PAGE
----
CALL FOR ARTICLES
Class is not dead! Many people are actively using working class heritage as a resource to reflect on the past, reassess the present, and plan for the future. At the beginning of the 21st century there is a growing tendency for the heritage of working class people to be interpreted and presented to the public in museums and heritage sites. Working class communities and organizations are also playing an active role in creating a memory of their own past. In this proposed volume we aim to theorize and document this phenomenon as an under-represented form of cultural heritage.
Drawing on new scholarship in heritage studies, social memory, the public history of labour, and new working class studies, this volume will highlight the heritage of working people, communities and organizations. We particularly urge community and labour movement activists, and scholars committed to civic engagement who are working closely with working class communities or organizations, to submit abstracts.
Studies for this volume can include interpretation of working class communities, working life, industrial heritage or working class culture. Museum and other forms of formal and informal presentation of the working class, as well as places to remember and celebrate the labour movement, are also important topics. Articles dealing with intangible forms of labour heritage including music, art, skills, workplace experiences, oral histories, celebrations and festivals are encouraged. We particularly welcome contributions from those – be they academics, trade unionists or working class community activists – who explicitly mount challenges to the received wisdom of the representation of ‘heritage’ as belonging to the elite, and who foreground working class experience and self-representation. Articles that can place these themes in explicit comparative and international perspective are also most welcome.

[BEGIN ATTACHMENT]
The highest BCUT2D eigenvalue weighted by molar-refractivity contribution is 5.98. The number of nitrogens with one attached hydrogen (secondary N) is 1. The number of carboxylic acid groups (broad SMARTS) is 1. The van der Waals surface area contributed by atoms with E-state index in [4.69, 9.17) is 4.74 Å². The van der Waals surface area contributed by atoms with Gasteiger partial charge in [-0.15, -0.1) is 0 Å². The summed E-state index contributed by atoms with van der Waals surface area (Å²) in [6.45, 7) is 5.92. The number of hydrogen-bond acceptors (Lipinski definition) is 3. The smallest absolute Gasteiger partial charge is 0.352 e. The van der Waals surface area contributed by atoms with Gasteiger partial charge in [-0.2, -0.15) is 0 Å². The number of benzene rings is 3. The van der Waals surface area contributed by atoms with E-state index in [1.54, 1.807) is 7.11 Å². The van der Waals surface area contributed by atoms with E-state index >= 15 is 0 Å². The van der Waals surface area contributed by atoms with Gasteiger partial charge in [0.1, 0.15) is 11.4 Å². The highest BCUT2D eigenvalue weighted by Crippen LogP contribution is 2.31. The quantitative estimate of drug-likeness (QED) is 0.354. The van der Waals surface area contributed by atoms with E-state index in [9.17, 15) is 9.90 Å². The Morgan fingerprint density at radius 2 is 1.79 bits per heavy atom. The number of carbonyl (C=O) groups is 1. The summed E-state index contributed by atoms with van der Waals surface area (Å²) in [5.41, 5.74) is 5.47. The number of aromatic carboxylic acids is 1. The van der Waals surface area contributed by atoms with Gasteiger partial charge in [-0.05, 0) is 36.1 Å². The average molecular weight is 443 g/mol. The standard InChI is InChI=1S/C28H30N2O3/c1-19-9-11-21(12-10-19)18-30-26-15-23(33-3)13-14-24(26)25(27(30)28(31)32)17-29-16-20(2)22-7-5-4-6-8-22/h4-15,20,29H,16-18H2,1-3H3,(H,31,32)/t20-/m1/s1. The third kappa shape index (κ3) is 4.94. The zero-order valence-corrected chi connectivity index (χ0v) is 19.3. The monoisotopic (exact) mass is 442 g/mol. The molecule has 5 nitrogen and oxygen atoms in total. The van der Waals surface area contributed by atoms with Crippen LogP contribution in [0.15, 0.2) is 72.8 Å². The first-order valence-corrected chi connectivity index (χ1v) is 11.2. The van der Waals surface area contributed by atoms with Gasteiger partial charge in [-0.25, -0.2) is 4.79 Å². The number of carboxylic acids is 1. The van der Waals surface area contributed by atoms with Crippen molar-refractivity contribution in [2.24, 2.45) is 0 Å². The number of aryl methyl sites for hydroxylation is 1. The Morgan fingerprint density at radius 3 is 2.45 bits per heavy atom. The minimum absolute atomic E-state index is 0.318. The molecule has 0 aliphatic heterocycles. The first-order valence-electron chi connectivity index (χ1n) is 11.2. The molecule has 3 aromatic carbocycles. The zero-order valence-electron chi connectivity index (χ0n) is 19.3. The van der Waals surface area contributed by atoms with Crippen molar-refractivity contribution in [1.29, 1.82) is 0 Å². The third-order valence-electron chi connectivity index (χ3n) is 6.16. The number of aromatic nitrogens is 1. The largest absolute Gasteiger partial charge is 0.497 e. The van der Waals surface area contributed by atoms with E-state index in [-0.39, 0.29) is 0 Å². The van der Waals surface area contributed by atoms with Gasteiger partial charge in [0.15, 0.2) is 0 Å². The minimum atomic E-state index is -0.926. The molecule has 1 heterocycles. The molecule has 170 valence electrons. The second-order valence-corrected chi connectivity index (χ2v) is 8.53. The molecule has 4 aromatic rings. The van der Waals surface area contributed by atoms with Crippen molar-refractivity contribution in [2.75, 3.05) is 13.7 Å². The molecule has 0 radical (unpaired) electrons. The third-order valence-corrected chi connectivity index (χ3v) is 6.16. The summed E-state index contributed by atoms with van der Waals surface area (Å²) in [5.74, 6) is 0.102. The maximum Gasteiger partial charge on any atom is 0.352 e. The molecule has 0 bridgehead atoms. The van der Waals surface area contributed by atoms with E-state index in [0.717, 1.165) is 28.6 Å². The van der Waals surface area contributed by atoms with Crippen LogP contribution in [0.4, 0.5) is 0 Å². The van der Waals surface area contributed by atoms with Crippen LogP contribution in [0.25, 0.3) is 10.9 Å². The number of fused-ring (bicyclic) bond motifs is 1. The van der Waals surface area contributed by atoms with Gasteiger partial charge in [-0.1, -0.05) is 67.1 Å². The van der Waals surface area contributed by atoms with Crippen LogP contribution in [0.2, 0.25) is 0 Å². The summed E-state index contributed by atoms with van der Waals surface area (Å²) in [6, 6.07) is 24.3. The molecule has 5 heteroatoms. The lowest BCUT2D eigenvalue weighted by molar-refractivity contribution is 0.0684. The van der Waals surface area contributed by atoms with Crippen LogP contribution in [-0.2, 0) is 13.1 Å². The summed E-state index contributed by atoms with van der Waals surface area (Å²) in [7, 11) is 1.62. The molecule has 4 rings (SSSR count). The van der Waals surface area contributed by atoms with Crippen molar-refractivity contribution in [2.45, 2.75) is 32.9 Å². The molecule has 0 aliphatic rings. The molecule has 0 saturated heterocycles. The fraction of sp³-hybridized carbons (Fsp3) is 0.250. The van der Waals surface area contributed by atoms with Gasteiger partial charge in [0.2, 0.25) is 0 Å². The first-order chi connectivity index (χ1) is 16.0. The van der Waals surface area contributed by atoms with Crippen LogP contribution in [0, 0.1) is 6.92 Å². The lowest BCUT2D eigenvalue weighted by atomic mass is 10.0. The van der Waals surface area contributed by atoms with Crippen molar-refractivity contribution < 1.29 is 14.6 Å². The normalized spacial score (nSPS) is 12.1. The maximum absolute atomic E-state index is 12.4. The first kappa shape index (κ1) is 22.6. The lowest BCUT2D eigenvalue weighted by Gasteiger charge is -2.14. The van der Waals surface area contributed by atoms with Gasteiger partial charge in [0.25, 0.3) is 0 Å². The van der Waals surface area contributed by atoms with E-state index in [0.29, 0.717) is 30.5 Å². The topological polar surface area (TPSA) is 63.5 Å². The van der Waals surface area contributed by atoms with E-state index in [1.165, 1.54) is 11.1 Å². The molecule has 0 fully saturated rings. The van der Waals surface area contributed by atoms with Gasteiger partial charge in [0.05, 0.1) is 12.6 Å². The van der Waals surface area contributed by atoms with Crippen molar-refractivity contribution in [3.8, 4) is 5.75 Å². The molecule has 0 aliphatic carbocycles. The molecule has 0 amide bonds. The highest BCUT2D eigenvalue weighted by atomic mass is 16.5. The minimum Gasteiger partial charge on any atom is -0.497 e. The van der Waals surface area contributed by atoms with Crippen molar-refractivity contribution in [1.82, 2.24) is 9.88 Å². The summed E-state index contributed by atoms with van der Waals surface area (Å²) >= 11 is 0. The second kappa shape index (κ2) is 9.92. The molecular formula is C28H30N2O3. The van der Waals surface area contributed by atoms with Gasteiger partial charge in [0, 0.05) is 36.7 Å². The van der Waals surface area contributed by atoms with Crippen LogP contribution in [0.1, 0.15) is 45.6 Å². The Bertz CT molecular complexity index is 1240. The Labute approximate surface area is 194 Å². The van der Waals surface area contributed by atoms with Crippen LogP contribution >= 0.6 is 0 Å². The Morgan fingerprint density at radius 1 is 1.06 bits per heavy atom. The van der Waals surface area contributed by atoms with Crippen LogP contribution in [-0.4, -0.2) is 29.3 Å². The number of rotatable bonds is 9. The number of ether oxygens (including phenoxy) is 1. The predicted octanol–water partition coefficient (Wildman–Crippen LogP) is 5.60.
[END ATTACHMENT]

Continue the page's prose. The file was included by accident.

Word length: 5000-6000 inclusive of bibliography.
The Editors of the volume are Laurajane Smith and Gary Campbell (University of York, UK: LS18@york.ac.uk) and Paul Shackel (University of Maryland US: firstname.lastname@example.org).
The volume has an advanced contract from Routledge as part of their new Key Issues in Cultural Heritage series (http://www.routledge.com/books/series/Key_Issues_in_Cultural_Heritage), which is under the General Editorship of William Logan and Laurajane Smith, and is publishing cutting edge and innovative work in heritage studies.
Abstracts of not more than 300 words should be sent for consideration, together with a 50 word biography, by March 31st to: LS18@york.ac.uk with the view to producing first drafts of papers by the end of September 2009. Note submissions will be subject to peer review.